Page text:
Posted by: tuulenhaiven | October 28, 2008

Samhain Night is Upon Us

Just now, as I walked to the library through meandering fog, eating a handful of candy corn, I found myself heaving a sigh of delicious, shivery pleasure. The Holy Redeemer Church at the top of Ledgelawn Ave. was looming against a wall of grey mist, it’s outlines crisp and yet somehow lacking definition, as though I was peering through a splinter of time into a different place.

jack-o-lanternJust the sort of abstract curves of imagination that I like to indulge in at this time of year! I did not grow up celebrating Halloween, and this may be the first year that I have actually made a costume and intend to appear in public in it (ahhh!!). However, there has always been something about this time of year that stirs the sleeping superstitions within me.

Halloween is of course a very old holiday, finding it’s origins in harvest and fire festivals that have taken place in Ireland since forever. Oíche Shamhna (pron: ee-hah how-nah), literally “Samhain Night” is the original name of the celebration. While feasting and bonfires and the slaughtering of animals for winter food were the activities of the day, keeping the spirits of the underworld at bay was heavily occupying the Celtic man’s mind.

They believed that on this night, at the apex between summer and winter, the boundary between the living and the dead became blurred, and the ghosts of the dead could come back to earth and cause havoc. Hence the costumes and jack-o-lanterns. Costumes to help everyone blend in with the spirits of the night, and carved pumpkins to scare them away! The Druids also believed that with so many otherworldly things wandering around the time was ripe for foreseeing the future. After a night of feasting and fortune telling the people felt more prepared to face the long dark winter.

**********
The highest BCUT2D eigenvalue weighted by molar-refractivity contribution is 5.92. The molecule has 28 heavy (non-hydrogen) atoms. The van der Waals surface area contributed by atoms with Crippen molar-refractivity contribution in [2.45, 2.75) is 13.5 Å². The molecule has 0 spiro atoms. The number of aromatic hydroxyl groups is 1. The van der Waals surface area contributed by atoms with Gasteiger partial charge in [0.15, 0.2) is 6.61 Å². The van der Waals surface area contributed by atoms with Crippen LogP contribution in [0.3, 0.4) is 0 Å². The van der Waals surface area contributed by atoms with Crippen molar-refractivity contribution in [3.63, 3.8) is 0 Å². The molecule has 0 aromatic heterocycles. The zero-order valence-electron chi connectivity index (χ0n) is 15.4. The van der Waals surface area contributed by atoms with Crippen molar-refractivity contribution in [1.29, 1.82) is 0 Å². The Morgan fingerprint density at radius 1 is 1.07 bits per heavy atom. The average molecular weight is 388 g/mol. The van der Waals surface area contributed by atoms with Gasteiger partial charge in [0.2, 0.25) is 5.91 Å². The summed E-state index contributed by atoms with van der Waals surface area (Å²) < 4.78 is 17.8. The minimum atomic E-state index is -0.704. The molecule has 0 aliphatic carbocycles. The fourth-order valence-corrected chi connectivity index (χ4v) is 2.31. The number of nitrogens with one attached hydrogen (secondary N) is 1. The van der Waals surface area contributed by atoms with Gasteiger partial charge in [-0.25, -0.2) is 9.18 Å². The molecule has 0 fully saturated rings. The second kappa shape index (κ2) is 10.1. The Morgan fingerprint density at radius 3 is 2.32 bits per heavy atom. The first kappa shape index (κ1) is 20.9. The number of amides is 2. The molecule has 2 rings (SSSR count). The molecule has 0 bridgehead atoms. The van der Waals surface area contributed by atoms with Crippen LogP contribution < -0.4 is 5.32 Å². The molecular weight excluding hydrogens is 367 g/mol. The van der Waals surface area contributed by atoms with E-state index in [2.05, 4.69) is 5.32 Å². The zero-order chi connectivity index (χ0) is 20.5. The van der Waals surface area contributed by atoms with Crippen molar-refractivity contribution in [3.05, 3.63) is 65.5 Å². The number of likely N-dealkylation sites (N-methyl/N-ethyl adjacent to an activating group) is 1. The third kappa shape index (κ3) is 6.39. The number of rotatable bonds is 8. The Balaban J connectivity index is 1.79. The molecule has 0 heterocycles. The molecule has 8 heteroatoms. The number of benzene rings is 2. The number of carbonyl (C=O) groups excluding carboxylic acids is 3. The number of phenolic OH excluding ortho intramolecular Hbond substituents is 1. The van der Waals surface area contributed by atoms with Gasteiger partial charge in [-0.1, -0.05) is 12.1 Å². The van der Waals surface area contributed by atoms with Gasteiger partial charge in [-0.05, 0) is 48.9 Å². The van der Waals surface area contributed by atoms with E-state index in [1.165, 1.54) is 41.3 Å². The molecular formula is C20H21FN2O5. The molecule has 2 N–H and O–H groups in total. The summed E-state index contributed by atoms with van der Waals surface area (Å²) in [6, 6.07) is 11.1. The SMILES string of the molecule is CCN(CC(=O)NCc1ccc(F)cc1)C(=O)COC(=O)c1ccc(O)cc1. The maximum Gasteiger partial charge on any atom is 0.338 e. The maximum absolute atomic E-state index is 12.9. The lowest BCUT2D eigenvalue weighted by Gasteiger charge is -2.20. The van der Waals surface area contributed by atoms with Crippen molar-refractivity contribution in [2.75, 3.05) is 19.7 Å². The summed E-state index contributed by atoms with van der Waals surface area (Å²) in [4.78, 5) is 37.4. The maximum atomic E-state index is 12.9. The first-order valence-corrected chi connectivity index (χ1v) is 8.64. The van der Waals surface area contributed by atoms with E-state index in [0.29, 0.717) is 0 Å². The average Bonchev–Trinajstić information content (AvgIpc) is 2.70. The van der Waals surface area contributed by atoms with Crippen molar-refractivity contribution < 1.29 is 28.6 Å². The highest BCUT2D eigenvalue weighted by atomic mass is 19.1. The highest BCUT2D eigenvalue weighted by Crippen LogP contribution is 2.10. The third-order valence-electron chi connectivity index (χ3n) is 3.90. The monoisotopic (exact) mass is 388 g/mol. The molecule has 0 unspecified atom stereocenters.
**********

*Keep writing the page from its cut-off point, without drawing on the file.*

MartyrsIt is interesting to me how many of these old celebrations still exist in one form or another, and how many of them have been saddled with Christian connotations. All Saint’s Day was tagged onto this one by Pope Boniface IV in the seventh century. He decided if everyone was so gung-ho about celebrating dead people they might as well be celebrating saints and martyrs.

Interestingly enough, the All Saint’s Day version was the one I was allowed to celebrate, although I never found the flayed, beheaded, and burned to a crisp saints clutching crucifixes any less spooky than vampires, malignant ghosts, and headless horsemen.

All in all Halloween in any form isn’t necessarily a NICE holiday. At best it is a time to bid farewell to warmth and color, and welcome in cold and darkness with a little fun and food and mischief to help lightened the bitterness of winter. There certainly is something in the air that makes spooks – various and sundry – seem a more plausible explanation for the fogs and winds that naturally come at this time of year. Perhaps that is learned behavior, or perhaps even now in spite of all our science and religion that claims otherwise, a crack between the worlds does open up for one night and they all come visiting – ghosts, martyrs, and your mother-in-law.

As for me, I take it all with a pinch of salt (which should protect me from evil spirits!) and I will venture out on the 31st with my friends for an evening of fun and dancing, dressed as the world’s largest piece of popcorn. That should fittingly disguise me from anything that goes bump in the night!


Responses

  1. […] I love the autumn, and especially All Hallows Eve. The crispness that enters the air, the changing light, the riot of the fall foliage here in New […]


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